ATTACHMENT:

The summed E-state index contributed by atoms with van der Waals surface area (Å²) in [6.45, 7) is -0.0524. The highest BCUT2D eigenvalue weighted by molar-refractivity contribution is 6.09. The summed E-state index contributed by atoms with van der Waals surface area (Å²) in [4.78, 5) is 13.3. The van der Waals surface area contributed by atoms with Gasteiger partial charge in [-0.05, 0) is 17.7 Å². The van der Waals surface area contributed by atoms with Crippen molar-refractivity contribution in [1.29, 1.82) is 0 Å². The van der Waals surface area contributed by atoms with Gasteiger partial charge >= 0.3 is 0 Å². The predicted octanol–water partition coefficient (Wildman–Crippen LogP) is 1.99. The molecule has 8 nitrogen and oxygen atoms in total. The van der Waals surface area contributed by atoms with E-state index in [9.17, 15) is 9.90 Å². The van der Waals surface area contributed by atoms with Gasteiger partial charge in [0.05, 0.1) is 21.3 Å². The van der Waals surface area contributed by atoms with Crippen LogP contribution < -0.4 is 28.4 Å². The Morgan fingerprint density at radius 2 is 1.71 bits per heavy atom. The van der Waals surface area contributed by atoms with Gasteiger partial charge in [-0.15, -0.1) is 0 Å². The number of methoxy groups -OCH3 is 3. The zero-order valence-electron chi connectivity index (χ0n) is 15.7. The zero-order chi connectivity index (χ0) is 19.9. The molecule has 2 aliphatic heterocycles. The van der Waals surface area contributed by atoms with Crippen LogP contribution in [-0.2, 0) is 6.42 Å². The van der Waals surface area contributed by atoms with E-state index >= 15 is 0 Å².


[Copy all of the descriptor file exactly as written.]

The summed E-state index contributed by atoms with van der Waals surface area (Å²) in [6.45, 7) is -0.0524. The highest BCUT2D eigenvalue weighted by molar-refractivity contribution is 6.09. The summed E-state index contributed by atoms with van der Waals surface area (Å²) in [4.78, 5) is 13.3. The van der Waals surface area contributed by atoms with Gasteiger partial charge in [-0.05, 0) is 17.7 Å². The van der Waals surface area contributed by atoms with Crippen molar-refractivity contribution in [1.29, 1.82) is 0 Å². The van der Waals surface area contributed by atoms with Gasteiger partial charge >= 0.3 is 0 Å². The predicted octanol–water partition coefficient (Wildman–Crippen LogP) is 1.99. The molecule has 8 nitrogen and oxygen atoms in total. The van der Waals surface area contributed by atoms with E-state index in [9.17, 15) is 9.90 Å². The van der Waals surface area contributed by atoms with Gasteiger partial charge in [0.05, 0.1) is 21.3 Å². The van der Waals surface area contributed by atoms with Crippen LogP contribution < -0.4 is 28.4 Å². The Morgan fingerprint density at radius 2 is 1.71 bits per heavy atom. The van der Waals surface area contributed by atoms with Gasteiger partial charge in [-0.15, -0.1) is 0 Å². The number of methoxy groups -OCH3 is 3. The zero-order valence-electron chi connectivity index (χ0n) is 15.7. The zero-order chi connectivity index (χ0) is 19.9. The molecule has 2 aliphatic heterocycles. The van der Waals surface area contributed by atoms with Crippen LogP contribution in [-0.2, 0) is 6.42 Å². The van der Waals surface area contributed by atoms with E-state index >= 15 is 0 Å².